If you feel confused and overwhelmed by all of the different yarn numbers, yarn names, yarn weights and yarn sizes that yarn is made in, then the following will definitely help to explain the US yarn weight classification system!

Yarn is a gorgeous and dynamic fiber, and probably one of the main reasons you love crochet so much! 

But, it’s complicated…

Let’s cover the basics of yarn, so you can learn more about how to choose the best yarns for all your crochet projects.

Estimated reading time: 4 minutes

Yarn Weights Explained: A guide for crocheters - American Crochet Association

What are yarn weights?

This has nothing to do with the heaviness of a yarn unit (in ounces, grams or pounds). 

In the yarn world, weight is in reference to the thickness, or gauge, of the strand. 

Yarn weight is in reference to individual yarn sizes.

How many yarn weights are there?

In the US, yarn is manufactured and classified into 8 main categories (from 0 to 7). 

Weight 0 is the smallest yarn size, and includes crochet thread. 

Weight 7 is the largest of the yarn sizes on the yarn weight classification chart.

How is yarn weight classified?

Yarn is classified into a weight category based on how many single crochet stitches can be crocheted into a four inch space of fabric. 

These categories are guidelines that have been outlined by the Craft Yarn Council, reflecting information collected and shared by industry leaders like yarn manufacturers.

Wraps per inch (WPI) is another popular method of classifying yarn by weight.

The number of times a strand of yarn can be wrapped into a one inch space is a quick way to determine the weight classification, and type.

What are yarn weight types?

For each of the 8 weight categories, there are also sub-categories (types) that help to further define the thickness (weight) of a yarn. 

  • Weight 0 = Lace: 30-40 Sts per 4”
    • Fingering 10 Count Thread
  • Weight 1 = Super Fine: 21-32 Sts per 4”
    • Sock
    • Fingering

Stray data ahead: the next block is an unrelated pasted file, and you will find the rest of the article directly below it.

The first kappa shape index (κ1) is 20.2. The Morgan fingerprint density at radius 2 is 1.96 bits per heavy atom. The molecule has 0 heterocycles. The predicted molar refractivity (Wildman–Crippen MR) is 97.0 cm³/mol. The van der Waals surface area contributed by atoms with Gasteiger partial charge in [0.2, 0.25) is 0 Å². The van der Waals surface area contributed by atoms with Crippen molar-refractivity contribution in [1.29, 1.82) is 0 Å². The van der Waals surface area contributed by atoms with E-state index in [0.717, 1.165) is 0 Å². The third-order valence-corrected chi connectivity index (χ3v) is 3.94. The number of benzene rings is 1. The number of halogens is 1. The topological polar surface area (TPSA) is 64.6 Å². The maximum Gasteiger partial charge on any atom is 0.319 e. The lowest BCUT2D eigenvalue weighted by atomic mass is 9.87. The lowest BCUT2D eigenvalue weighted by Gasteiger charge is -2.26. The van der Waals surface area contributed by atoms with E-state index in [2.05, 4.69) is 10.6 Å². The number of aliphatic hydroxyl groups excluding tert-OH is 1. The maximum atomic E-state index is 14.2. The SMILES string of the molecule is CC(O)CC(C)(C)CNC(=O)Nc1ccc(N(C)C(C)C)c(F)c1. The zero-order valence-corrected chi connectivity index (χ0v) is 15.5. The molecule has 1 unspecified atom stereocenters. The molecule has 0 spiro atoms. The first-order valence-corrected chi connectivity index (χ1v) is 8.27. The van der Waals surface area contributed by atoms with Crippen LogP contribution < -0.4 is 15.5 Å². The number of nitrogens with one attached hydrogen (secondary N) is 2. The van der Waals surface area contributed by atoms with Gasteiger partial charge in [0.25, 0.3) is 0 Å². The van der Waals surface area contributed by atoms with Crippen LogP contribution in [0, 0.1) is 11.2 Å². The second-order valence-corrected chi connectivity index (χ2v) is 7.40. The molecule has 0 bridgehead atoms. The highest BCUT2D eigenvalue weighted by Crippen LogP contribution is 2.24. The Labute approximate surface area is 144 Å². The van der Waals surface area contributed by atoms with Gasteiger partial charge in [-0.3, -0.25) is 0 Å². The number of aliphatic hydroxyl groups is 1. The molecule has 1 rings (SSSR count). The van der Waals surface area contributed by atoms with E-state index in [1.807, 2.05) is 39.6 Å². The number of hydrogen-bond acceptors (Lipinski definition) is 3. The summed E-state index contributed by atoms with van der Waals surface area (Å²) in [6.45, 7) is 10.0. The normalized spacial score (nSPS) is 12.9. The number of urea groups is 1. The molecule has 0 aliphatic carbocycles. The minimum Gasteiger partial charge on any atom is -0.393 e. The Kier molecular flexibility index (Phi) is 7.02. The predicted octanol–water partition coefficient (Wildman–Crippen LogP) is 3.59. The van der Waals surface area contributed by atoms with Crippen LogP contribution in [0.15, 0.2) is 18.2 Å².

• Baby
  • Weight 2 = Fine: 16-20 Sts per 4”
    • Sport
    • Baby
  • Weight 3 = Light: 12-17 Sts per 4”
    • DK
    • Light Worsted
  • Weight 4 = Medium: 11-14 Sts per 4”
    • Worsted
    • Afghan
    • Aran
  • Weight 5 = Bulky: 8-11 Sts per 4”
    • Chunky
    • Craft
    • Rug
  • Weight 6 = Super Bulky: 7-9 Sts per 4”
    • Super Bulky
    • Roving
  • Weight 7 = Jumbo: 6 or less Sts per 4”
    • Jumbo 
    • Roving

How can I tell what weight my yarn is?

Yarn labels should include a weight category by number (0-7) and name (Lace, Super Fine, Fine…).

They may also include the type (sub-category) too (Sock, Baby, DK…). 

The below example shows Weight 4 Medium yarn.

Does yarn weight matter?

If the size of your project matters, the weight of your yarn should too!

The weight, or size, of a yarn will determine the size of the stitches you crochet and the fabric you make. 

As you can see from the Yarn Weight Classification chart, there are 3 types of Weight 4 Medium yarn: Worsted, Afghan, Aran.

Each one of those types will create a slightly different single crochet stitch count over a four inch span.

This means that each type of Weight 4 Medium yarn will work up to be a slightly different size.

If you’re following a pattern that lists a specific yarn category and type, then use that yarn to create the same size project.

Or, if you’re substituting yarn, be sure to use the same yarn category and type for the closest match.

For more about substituting yarn, here are some helpful tips:

Test out your new skills!

Review your yarn stash and choose at least 3 yarns in the same weight category (0 to 7). 

Using single crochet stitches, work up 10 stitches by 10 rows in each yarn. 

You can use our quick and easy video to crochet a single crochet for help to work up a 10 stitch by 10 row swatch.

Then, measure each one to see how they differ. 

Did you learn anything new about yarn?

Click Here to start a conversation in our community!

Peace, Love & Crochet


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